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I hear it often from my teachers that dependent variable is called "dependent" because it depends on the values of independent variable.

But I think, you can say the same for independent variable, how is independent variable any different then?

Eg : $y = 5x$

  • $y$ is dependent variable.

  • $x$ is independent variable.

If I put $x= 5$, then $y= 25$. Surely I can also say, if $y = 25$ then $x$ has to be $5$.

Don't they kinda depend on each other? Then what's the point of calling one dependent and other independent? Why do we even call them that in the first place?

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  • $\begingroup$ Q: "Do you go swimming in sea tomorrow?" A:"That depends on the weather". Another answer could have been: "That depends on the question whether Harry is going swimming in sea tomorrow". This in the understanding that I know that Harry always goes swimming iff the weather is good. Is my swimming depending on Harry's swimming? Somehow it does. In e.g. probability theory the (in)dependence between two events always has a mutual character. $\endgroup$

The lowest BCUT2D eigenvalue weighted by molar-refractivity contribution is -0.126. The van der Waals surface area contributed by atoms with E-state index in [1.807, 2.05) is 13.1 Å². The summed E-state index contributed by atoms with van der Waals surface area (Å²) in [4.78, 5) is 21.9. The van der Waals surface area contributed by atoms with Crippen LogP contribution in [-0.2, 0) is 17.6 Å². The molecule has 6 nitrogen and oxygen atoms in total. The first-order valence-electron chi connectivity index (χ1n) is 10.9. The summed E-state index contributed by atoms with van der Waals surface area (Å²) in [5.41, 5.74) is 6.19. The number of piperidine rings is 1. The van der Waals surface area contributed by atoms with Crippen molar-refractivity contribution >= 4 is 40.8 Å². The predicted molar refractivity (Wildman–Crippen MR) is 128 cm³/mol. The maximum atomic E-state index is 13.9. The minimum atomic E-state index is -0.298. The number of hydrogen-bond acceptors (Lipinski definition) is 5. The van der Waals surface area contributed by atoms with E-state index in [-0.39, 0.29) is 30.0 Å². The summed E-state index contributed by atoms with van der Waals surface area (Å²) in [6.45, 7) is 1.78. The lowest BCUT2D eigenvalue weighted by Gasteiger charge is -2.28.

– drhab
    Jul 21 '18 at 13:33
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Indeed in this case they do depend on each other. The particular function is invertible: knowing $x$ you can find $y$ and vice versa. So sometimes you can think of either variable as the "independent one".

If you are driving at $30$ miles per hour and you want to know how far you can get in three hours you are thinking of time as the independent variable and distance as dependent: if you know how much time you take you can figure out how far you go.

You could equally well think of the same relationship the other way around. If you need to travel a certain distance you can figure out how long it will take. The time depends on the distance.

When the variables are "$x$" and "$y$" it's traditional to think of $x$ as the independent variable. In your example you can solve for $x$ in terms of $y$ and think of $y$ as independent. If the relation happened to be $y = x^2$ or $y = \sin x$ you couldn't do that.

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There is nothing mathematically objective about dependent and independent variables. It's all about interpretation. In an applied setting (for instance, $x$ is an amount of something you buy and $y$ is the resulting cost, or $x$ is the time you spend doing something and $y$ is the amount you finish) the independent variable is often the one you have direct control over, while the dependent variable is the result.

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  • $\begingroup$ you don't need to have control over the independent variable; think of a model where you try to explain economic growth based on unemployment $\endgroup$
    – LinAlg
    Jul 21 '18 at 13:22

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